Golden Poppy Florist


Rock's early days in Iran

By Mehrdad Mehdizadeh
Wilmington, Delaware
January 1996
The Iranian

The recent Beatles anthology on the American ABC television network reminded me of Beatlemania days in the '60s in Tehran when I was a teenager. I remember all the sensation about the Beatles, or "Beatelha," as we called them (I even heard the double plural, "Beatles-ha", used on a few occasions).

It may be argued that Western pop culture has always had some influence on Iranian urban youth; but that influence was exceptionally intense in the late '60s and early '70s. I realize that, even in those days, these influences affected only a minority of Iranians.

But the real issue was how visible and controversial this Beatles phenomenon was. Part of the picture was the efforts of the government at that time to promote Western culture and values through state-controlled media.

Overall, the Beatles became the symbol of many hot-button social issues, such as youthful rebellion against traditions, Western cultural influence ("gharb-zadegi") and many more.

I first heard of the Beatles sometime around 1964, when I was a sixth-grader in Tehran. I remember my classmates' interest in them and the disgust that my parents' generation expressed in their long hair and qerty manners. Little did they know that the early mop-top Beatles hairstyle was nothing compared to more outrageous styles that appeared later among middle-class Iranians exposed to Western culture.

Then when I went to high school, the whole Beatles thing became even more intense. We lived through most of those years with talk of the Beatles and exchange of their 45s and LPs and sheet music. Many of the young fans were not flunkies or dropouts, but serious, studious students.

Very soon Beatles-imitation bands formed in Tehran. The most notable of them was the one started by Shahram Shabpareh (I do not remember the name of the group; it was an English name like "Golden Rings" or something like that). There were also other similar bands, like "Ojoobeh-ha." These groups, which often played on TV, sang mostly in English (or sounded like English), and occasionally used Persian lyrics.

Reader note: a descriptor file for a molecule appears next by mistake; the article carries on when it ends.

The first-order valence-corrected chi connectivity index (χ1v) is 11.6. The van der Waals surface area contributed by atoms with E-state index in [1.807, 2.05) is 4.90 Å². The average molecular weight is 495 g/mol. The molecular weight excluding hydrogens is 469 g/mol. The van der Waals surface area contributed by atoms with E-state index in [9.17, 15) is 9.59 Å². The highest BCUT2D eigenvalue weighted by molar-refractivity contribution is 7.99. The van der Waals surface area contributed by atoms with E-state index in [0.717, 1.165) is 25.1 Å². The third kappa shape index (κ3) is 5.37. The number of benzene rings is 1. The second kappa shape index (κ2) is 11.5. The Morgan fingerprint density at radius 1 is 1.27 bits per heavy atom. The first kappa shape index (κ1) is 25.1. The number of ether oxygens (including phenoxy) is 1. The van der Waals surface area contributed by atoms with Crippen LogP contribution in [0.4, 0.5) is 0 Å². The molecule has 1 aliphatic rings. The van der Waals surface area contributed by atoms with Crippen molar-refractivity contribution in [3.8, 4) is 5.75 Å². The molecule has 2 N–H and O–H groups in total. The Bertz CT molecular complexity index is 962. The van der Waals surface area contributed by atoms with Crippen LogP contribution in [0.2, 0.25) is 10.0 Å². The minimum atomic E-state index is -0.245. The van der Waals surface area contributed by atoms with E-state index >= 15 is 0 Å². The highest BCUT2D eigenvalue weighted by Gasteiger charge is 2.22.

At some time in that amazing era, probably in 1966, Paul McCartney himself made a short, live appearance on Iranian national TV. Apparently his plane had a stop-over in Tehran and he agreed to come to the TV station and give a short interview.

The problem was that he did not seem interested in answering questions seriously. He played with his camera and practiced a few Persian words he had learned, like aks nageer (do not take pictures). He was apparently annoyed with security officials who did not let him take pictures. Some viewers, especially the older generation were unhappy with McCartney's manners, and thought he was making fun of Iranians as a whole.

Anyway, years passed by, the Beatles broke up, and by the mid-'70s and the years leading to the revolution, Iranian interest in Western pop culture declined. The Iranian Beatles-like groups broke up too and those who started them, like Shahram Shabpareh, went after a new form of music, a mix of Iranian and Western tunes, which is now quite popular and mostly comes out of Los Angeles.

In my recent trip to Iran I found out that this Iranian pop style is quite popular there and is played a lot at parties. Not my taste personally, but at least in an indirect way, a lot of Iranian pop music today owes something to the Beatles.

Related links

* THE IRANIAN Music section
* THE IRANIAN WebGuide: Music


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